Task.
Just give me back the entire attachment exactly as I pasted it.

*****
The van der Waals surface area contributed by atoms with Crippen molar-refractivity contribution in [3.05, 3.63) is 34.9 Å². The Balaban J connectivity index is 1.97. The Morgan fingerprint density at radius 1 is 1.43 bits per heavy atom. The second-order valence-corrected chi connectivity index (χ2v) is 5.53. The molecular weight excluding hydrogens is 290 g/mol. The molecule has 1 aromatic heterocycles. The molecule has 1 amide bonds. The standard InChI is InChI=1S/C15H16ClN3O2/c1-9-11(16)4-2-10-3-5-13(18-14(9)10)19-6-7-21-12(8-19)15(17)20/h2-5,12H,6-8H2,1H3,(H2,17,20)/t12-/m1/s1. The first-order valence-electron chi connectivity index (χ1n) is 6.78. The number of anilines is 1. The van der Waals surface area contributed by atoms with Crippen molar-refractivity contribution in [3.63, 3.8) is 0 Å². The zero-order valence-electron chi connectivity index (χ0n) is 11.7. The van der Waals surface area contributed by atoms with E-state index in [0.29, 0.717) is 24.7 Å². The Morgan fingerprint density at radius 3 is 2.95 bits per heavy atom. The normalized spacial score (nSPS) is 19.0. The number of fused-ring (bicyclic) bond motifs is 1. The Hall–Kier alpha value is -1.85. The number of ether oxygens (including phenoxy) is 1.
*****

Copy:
The van der Waals surface area contributed by atoms with Crippen molar-refractivity contribution in [3.05, 3.63) is 34.9 Å². The Balaban J connectivity index is 1.97. The Morgan fingerprint density at radius 1 is 1.43 bits per heavy atom. The second-order valence-corrected chi connectivity index (χ2v) is 5.53. The molecular weight excluding hydrogens is 290 g/mol. The molecule has 1 aromatic heterocycles. The molecule has 1 amide bonds. The standard InChI is InChI=1S/C15H16ClN3O2/c1-9-11(16)4-2-10-3-5-13(18-14(9)10)19-6-7-21-12(8-19)15(17)20/h2-5,12H,6-8H2,1H3,(H2,17,20)/t12-/m1/s1. The first-order valence-electron chi connectivity index (χ1n) is 6.78. The number of anilines is 1. The van der Waals surface area contributed by atoms with Crippen molar-refractivity contribution in [3.63, 3.8) is 0 Å². The zero-order valence-electron chi connectivity index (χ0n) is 11.7. The van der Waals surface area contributed by atoms with E-state index in [0.29, 0.717) is 24.7 Å². The Morgan fingerprint density at radius 3 is 2.95 bits per heavy atom. The normalized spacial score (nSPS) is 19.0. The number of fused-ring (bicyclic) bond motifs is 1. The Hall–Kier alpha value is -1.85. The number of ether oxygens (including phenoxy) is 1.